Graduation Year

2011

Document Type

Dissertation

Degree

Ph.D.

Degree Granting Department

Secondary Education

Major Professor

Wei Zhu

Keywords

computer assisted language learning, distance education, mediating strategies, online peer interaction, sociocultural theory, teaching culture

Abstract

ABSTRACT

Existing approaches to teaching `culture' in the realm of Distance foreign language (FL) instruction and gaps within; under-researched Computer Assisted Language Learning (CALL) tool of webquests; and Mediation in Sociocultural Theory (SCT) have all led to the following case study. This study was guided by the constructs of `culture' in FL instruction, Sociocultural Theory, and literature in CALL and Computer-Mediated Communication (CMC).

This study examines how CMC-embedded webquests (asynchronous and synchronous CMC components built into webquests) developed online students' knowledge and understanding of German culture. Additionally, this study examines what mediating strategies (Lidz, 2002) were used by the online students of German in their asynchronous and synchronous online discussions of German culture, that were part of their CMC-embedded webquests' tasks.

A web-based survey was administered to all students in an online German II course to elicit information about each student's past travels to Germany or other German-speaking countries and comfort level with various technologies. Based on their participation levels and the information elicited from this web-based survey, the online class was divided into groups of four, such that maximum variation was achieved in each group. Five such groups were formed with four students in each group. Two content-based CMC-embedded webquests were developed and created for this purpose and were administered over a period of four weeks, with two weeks for each content based CMC-embedded webquest. The first CMC-embedded webquest revolved around `Our Environment' or Umwelt, and the second was called `Germany, before and after the wall.' For each CMC-embedded webquests, the tasks included pre- and post CMC-embedded webquest essays, participation in discussion forums over a period of one week, and online chats. The guiding questions developed for each CMC component were separate. Based on the word count generated by each group, two groups (one with less than optimal and one with more than optimal levels of interaction) were chosen iteratively. In other words, pre- and post essays written by these eight participants, transcripts of asynchronous and synchronous online discussions with respective group members, transcripts of their online interviews, and field notes journal became the data sources for this multiple embedded qualitative case study (Yin, 2003).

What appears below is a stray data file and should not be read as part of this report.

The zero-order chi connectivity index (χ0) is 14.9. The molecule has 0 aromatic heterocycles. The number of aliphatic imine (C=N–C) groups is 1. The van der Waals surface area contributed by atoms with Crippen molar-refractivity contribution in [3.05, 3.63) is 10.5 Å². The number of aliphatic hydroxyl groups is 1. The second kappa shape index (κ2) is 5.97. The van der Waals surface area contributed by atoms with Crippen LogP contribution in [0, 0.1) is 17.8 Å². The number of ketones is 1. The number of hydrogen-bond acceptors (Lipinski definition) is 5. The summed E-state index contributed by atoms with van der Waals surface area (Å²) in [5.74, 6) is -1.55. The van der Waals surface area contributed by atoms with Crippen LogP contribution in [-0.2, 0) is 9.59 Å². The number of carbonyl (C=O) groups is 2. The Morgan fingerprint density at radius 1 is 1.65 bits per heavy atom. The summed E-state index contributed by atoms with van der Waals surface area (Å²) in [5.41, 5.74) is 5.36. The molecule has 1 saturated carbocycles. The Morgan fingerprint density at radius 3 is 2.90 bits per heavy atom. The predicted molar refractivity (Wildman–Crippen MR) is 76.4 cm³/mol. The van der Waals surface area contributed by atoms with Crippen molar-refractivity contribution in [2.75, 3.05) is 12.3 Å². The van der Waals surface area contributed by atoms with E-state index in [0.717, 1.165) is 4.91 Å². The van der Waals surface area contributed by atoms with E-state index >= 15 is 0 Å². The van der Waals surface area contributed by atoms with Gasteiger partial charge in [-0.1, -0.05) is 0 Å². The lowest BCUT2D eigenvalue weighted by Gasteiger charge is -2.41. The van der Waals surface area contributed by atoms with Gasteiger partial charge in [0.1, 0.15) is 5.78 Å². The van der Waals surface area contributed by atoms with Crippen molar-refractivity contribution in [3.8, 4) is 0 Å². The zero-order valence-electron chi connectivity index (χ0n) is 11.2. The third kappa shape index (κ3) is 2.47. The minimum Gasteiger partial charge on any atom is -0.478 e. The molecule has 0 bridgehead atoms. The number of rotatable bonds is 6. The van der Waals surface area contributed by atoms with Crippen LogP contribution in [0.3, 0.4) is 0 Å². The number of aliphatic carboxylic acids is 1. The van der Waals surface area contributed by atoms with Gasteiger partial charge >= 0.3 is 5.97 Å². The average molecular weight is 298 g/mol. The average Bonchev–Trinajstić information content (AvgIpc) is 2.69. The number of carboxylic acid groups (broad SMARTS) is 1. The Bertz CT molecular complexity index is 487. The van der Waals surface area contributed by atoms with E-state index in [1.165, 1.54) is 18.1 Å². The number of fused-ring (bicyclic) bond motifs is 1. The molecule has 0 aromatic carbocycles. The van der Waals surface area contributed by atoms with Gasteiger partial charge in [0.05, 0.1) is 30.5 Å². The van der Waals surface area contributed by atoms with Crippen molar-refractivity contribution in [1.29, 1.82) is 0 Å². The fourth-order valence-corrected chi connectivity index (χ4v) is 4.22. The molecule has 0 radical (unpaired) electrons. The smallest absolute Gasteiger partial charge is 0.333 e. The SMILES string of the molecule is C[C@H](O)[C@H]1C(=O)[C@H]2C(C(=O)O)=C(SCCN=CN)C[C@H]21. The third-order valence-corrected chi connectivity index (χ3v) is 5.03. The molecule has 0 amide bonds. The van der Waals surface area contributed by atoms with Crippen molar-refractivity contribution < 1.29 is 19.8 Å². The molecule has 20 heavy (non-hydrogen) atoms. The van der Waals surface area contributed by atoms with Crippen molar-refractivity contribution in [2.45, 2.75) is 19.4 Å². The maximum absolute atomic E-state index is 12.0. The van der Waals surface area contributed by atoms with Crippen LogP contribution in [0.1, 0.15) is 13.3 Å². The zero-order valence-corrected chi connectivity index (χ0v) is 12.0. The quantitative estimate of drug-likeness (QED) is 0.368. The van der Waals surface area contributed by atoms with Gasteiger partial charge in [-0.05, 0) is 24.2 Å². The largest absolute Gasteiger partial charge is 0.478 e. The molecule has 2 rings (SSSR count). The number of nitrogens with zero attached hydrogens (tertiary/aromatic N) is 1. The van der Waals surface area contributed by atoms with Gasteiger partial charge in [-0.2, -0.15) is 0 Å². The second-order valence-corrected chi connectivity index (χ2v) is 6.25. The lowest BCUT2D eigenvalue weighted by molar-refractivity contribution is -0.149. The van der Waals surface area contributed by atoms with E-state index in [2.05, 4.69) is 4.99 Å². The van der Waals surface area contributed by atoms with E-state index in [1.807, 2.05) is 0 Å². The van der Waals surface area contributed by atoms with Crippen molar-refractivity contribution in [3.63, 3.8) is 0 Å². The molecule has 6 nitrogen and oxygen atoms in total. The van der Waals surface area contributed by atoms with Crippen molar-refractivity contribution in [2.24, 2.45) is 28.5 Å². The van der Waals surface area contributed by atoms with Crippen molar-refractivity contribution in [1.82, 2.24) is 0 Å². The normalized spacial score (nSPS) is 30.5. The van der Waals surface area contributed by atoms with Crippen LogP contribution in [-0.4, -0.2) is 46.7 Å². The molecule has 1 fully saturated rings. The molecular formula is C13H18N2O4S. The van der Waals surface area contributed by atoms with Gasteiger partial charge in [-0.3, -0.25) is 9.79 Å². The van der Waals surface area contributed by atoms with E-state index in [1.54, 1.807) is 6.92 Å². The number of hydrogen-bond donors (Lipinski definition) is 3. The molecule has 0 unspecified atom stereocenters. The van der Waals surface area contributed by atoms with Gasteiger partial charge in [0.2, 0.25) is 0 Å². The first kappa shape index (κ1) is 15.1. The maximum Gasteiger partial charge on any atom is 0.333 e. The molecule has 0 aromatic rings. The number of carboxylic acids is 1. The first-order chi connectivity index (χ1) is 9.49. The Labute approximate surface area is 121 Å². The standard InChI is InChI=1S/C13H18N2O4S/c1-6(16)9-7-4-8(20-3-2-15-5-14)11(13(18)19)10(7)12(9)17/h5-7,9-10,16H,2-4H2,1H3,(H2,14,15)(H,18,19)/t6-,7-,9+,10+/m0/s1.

Findings emerging from a constant comparison method analysis indicate that the CMC-embedded webquests played a significant role in advancing the online students' knowledge and understanding of German culture. Apart from the cognitive benefits of this dynamic CALL tool, affective benefits included that students appreciated and enjoyed learning about the target culture in way that they retained the information even two months after they were completed, and particularly found the web resources useful and videos engaging. More importantly, since all participants were distant learners of German, they valued the opportunities provided by the two CMC-embedded webquests to interact with their respective group members in asynchronous and synchronous modes of communication.

Results of collapsing all asynchronous and synchronous `e-turns' into Lidz' (2002) mediating strategies indicate that mediating strategies of `Sharing of Experiences,' `Affective Involvement,' and `Joint Regard' were higher for synchronous `e-turns.' This confirms that synchronous online discussions evoke a higher `sense of community' and `groups', `sense of purpose' for online learners (Carabajal, LaPointe, and Gunawardena, 2007). On the other hand, higher frequencies of `Praise/ Encouragement,' `Task Regulation,' and `Challenge,' in asynchronous `e-turns' demonstrates that distance learners are able to produce more cohesive and detailed responses in asynchronous online discussions.

These results highlight the dynamic nature and potentiality of CMC-embedded webquests that can be especially useful to teach culture, an often neglected aspect of FL instruction, and the importance of creating groups and peer interaction in distance FL instruction. Additionally, findings of this study have implications on the purpose of the synchronous and asynchronous online discussions, culture model in FL instruction and design of CMC-embedded webquests.